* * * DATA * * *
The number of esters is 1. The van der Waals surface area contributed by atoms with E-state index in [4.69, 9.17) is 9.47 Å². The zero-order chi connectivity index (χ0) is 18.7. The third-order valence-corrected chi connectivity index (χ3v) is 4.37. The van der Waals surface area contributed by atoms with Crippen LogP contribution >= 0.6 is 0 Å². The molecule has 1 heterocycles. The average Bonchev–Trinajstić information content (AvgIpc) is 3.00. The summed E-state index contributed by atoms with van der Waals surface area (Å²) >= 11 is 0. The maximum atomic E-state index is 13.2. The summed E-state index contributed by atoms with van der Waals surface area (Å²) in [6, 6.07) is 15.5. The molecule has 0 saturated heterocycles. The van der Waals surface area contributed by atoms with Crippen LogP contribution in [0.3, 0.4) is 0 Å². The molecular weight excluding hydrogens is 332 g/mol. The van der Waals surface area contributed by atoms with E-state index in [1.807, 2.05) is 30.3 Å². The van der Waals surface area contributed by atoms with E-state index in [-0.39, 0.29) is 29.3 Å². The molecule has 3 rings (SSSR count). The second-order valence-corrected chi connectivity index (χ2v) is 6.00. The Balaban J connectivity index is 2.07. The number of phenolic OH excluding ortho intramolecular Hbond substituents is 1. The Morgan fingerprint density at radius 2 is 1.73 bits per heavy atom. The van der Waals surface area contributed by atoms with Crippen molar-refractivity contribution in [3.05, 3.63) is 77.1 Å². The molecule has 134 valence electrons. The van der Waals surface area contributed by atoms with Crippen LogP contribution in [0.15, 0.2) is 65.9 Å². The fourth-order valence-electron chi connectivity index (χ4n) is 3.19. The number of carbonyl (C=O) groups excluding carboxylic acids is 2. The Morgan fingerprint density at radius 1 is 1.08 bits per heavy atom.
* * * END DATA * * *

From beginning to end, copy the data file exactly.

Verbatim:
The number of esters is 1. The van der Waals surface area contributed by atoms with E-state index in [4.69, 9.17) is 9.47 Å². The zero-order chi connectivity index (χ0) is 18.7. The third-order valence-corrected chi connectivity index (χ3v) is 4.37. The van der Waals surface area contributed by atoms with Crippen LogP contribution >= 0.6 is 0 Å². The molecule has 1 heterocycles. The average Bonchev–Trinajstić information content (AvgIpc) is 3.00. The summed E-state index contributed by atoms with van der Waals surface area (Å²) >= 11 is 0. The maximum atomic E-state index is 13.2. The summed E-state index contributed by atoms with van der Waals surface area (Å²) in [6, 6.07) is 15.5. The molecule has 0 saturated heterocycles. The van der Waals surface area contributed by atoms with Crippen LogP contribution in [0.3, 0.4) is 0 Å². The molecular weight excluding hydrogens is 332 g/mol. The van der Waals surface area contributed by atoms with E-state index in [1.807, 2.05) is 30.3 Å². The van der Waals surface area contributed by atoms with E-state index in [-0.39, 0.29) is 29.3 Å². The molecule has 3 rings (SSSR count). The second-order valence-corrected chi connectivity index (χ2v) is 6.00. The Balaban J connectivity index is 2.07. The number of phenolic OH excluding ortho intramolecular Hbond substituents is 1. The Morgan fingerprint density at radius 2 is 1.73 bits per heavy atom. The van der Waals surface area contributed by atoms with Crippen molar-refractivity contribution in [3.05, 3.63) is 77.1 Å². The molecule has 134 valence electrons. The van der Waals surface area contributed by atoms with Crippen LogP contribution in [0.15, 0.2) is 65.9 Å². The fourth-order valence-electron chi connectivity index (χ4n) is 3.19. The number of carbonyl (C=O) groups excluding carboxylic acids is 2. The Morgan fingerprint density at radius 1 is 1.08 bits per heavy atom.